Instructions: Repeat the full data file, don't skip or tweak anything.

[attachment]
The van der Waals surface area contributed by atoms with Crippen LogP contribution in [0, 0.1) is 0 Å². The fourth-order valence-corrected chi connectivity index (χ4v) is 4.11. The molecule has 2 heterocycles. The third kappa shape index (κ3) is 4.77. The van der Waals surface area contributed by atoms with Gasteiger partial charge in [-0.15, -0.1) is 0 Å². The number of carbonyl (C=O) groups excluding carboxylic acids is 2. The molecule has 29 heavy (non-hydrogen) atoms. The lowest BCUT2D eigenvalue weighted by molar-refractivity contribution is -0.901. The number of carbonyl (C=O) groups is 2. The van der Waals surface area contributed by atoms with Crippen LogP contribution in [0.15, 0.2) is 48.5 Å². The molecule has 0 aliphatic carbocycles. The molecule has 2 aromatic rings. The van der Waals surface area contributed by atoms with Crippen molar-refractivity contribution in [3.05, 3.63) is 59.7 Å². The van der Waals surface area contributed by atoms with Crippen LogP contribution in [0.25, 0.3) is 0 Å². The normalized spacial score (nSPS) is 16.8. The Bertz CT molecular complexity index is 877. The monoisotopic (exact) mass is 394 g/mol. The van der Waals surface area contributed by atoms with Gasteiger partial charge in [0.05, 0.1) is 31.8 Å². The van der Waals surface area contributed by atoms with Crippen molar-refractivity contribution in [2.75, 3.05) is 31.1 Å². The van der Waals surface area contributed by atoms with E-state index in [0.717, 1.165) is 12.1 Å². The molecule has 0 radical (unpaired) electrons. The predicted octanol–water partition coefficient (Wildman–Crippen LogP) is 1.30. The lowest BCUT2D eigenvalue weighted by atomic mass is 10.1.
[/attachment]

The van der Waals surface area contributed by atoms with Crippen LogP contribution in [0, 0.1) is 0 Å². The fourth-order valence-corrected chi connectivity index (χ4v) is 4.11. The molecule has 2 heterocycles. The third kappa shape index (κ3) is 4.77. The van der Waals surface area contributed by atoms with Gasteiger partial charge in [-0.15, -0.1) is 0 Å². The number of carbonyl (C=O) groups excluding carboxylic acids is 2. The molecule has 29 heavy (non-hydrogen) atoms. The lowest BCUT2D eigenvalue weighted by molar-refractivity contribution is -0.901. The number of carbonyl (C=O) groups is 2. The van der Waals surface area contributed by atoms with Crippen LogP contribution in [0.15, 0.2) is 48.5 Å². The molecule has 0 aliphatic carbocycles. The molecule has 2 aromatic rings. The van der Waals surface area contributed by atoms with Crippen molar-refractivity contribution in [3.05, 3.63) is 59.7 Å². The van der Waals surface area contributed by atoms with Crippen LogP contribution in [0.25, 0.3) is 0 Å². The normalized spacial score (nSPS) is 16.8. The Bertz CT molecular complexity index is 877. The monoisotopic (exact) mass is 394 g/mol. The van der Waals surface area contributed by atoms with Gasteiger partial charge in [0.05, 0.1) is 31.8 Å². The van der Waals surface area contributed by atoms with Crippen molar-refractivity contribution in [2.75, 3.05) is 31.1 Å². The van der Waals surface area contributed by atoms with E-state index in [0.717, 1.165) is 12.1 Å². The molecule has 0 radical (unpaired) electrons. The predicted octanol–water partition coefficient (Wildman–Crippen LogP) is 1.30. The lowest BCUT2D eigenvalue weighted by atomic mass is 10.1.